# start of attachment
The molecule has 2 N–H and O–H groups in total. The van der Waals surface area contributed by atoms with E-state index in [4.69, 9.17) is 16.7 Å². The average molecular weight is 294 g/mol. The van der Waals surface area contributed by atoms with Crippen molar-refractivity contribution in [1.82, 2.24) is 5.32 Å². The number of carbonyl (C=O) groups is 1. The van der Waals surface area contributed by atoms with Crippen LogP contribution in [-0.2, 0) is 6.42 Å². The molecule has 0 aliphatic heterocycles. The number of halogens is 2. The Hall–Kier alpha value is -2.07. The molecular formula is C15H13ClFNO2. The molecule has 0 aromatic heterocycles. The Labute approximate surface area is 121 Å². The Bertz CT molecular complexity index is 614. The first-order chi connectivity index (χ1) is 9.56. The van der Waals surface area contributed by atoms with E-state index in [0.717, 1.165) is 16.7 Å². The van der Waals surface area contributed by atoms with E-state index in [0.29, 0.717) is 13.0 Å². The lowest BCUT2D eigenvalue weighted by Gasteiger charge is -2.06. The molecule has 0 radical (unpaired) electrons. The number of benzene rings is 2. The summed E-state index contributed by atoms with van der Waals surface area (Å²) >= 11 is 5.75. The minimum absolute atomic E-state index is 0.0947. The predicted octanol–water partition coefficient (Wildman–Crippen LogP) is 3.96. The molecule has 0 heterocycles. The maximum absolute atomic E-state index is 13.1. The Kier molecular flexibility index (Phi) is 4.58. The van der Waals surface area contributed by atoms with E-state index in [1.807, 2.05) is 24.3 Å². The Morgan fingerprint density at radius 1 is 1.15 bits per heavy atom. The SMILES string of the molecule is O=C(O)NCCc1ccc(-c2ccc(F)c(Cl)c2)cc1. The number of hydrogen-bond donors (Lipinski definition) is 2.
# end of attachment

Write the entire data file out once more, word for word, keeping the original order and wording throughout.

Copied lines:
The molecule has 2 N–H and O–H groups in total. The van der Waals surface area contributed by atoms with E-state index in [4.69, 9.17) is 16.7 Å². The average molecular weight is 294 g/mol. The van der Waals surface area contributed by atoms with Crippen molar-refractivity contribution in [1.82, 2.24) is 5.32 Å². The number of carbonyl (C=O) groups is 1. The van der Waals surface area contributed by atoms with Crippen LogP contribution in [-0.2, 0) is 6.42 Å². The molecule has 0 aliphatic heterocycles. The number of halogens is 2. The Hall–Kier alpha value is -2.07. The molecular formula is C15H13ClFNO2. The molecule has 0 aromatic heterocycles. The Labute approximate surface area is 121 Å². The Bertz CT molecular complexity index is 614. The first-order chi connectivity index (χ1) is 9.56. The van der Waals surface area contributed by atoms with E-state index in [0.717, 1.165) is 16.7 Å². The van der Waals surface area contributed by atoms with E-state index in [0.29, 0.717) is 13.0 Å². The lowest BCUT2D eigenvalue weighted by Gasteiger charge is -2.06. The molecule has 0 radical (unpaired) electrons. The number of benzene rings is 2. The summed E-state index contributed by atoms with van der Waals surface area (Å²) >= 11 is 5.75. The minimum absolute atomic E-state index is 0.0947. The predicted octanol–water partition coefficient (Wildman–Crippen LogP) is 3.96. The molecule has 0 heterocycles. The maximum absolute atomic E-state index is 13.1. The Kier molecular flexibility index (Phi) is 4.58. The van der Waals surface area contributed by atoms with E-state index in [1.807, 2.05) is 24.3 Å². The Morgan fingerprint density at radius 1 is 1.15 bits per heavy atom. The SMILES string of the molecule is O=C(O)NCCc1ccc(-c2ccc(F)c(Cl)c2)cc1. The number of hydrogen-bond donors (Lipinski definition) is 2.